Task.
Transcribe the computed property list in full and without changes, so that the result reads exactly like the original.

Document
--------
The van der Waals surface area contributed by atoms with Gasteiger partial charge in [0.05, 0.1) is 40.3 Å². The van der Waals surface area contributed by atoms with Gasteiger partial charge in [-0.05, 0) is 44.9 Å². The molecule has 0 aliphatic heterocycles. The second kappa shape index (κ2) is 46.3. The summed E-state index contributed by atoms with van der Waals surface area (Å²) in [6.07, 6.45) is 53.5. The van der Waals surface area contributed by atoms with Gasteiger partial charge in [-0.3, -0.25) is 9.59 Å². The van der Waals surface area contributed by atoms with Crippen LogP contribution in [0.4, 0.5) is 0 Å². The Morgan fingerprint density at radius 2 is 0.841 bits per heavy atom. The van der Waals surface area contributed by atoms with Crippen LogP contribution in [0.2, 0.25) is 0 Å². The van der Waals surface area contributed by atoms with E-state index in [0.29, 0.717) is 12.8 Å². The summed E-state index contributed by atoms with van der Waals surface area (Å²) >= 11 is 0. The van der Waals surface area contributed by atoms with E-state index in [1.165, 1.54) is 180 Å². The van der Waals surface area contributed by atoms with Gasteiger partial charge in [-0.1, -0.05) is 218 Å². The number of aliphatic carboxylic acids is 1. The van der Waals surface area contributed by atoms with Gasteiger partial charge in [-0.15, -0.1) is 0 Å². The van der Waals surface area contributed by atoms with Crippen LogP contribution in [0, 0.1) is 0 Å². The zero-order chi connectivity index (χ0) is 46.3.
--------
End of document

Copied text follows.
The van der Waals surface area contributed by atoms with Gasteiger partial charge in [0.05, 0.1) is 40.3 Å². The van der Waals surface area contributed by atoms with Gasteiger partial charge in [-0.05, 0) is 44.9 Å². The molecule has 0 aliphatic heterocycles. The second kappa shape index (κ2) is 46.3. The summed E-state index contributed by atoms with van der Waals surface area (Å²) in [6.07, 6.45) is 53.5. The van der Waals surface area contributed by atoms with Gasteiger partial charge in [-0.3, -0.25) is 9.59 Å². The van der Waals surface area contributed by atoms with Crippen LogP contribution in [0.4, 0.5) is 0 Å². The Morgan fingerprint density at radius 2 is 0.841 bits per heavy atom. The van der Waals surface area contributed by atoms with Crippen LogP contribution in [0.2, 0.25) is 0 Å². The van der Waals surface area contributed by atoms with E-state index in [0.29, 0.717) is 12.8 Å². The summed E-state index contributed by atoms with van der Waals surface area (Å²) >= 11 is 0. The van der Waals surface area contributed by atoms with E-state index in [1.165, 1.54) is 180 Å². The van der Waals surface area contributed by atoms with Gasteiger partial charge in [-0.1, -0.05) is 218 Å². The number of aliphatic carboxylic acids is 1. The van der Waals surface area contributed by atoms with Gasteiger partial charge in [-0.15, -0.1) is 0 Å². The van der Waals surface area contributed by atoms with Crippen LogP contribution in [0, 0.1) is 0 Å². The zero-order chi connectivity index (χ0) is 46.3.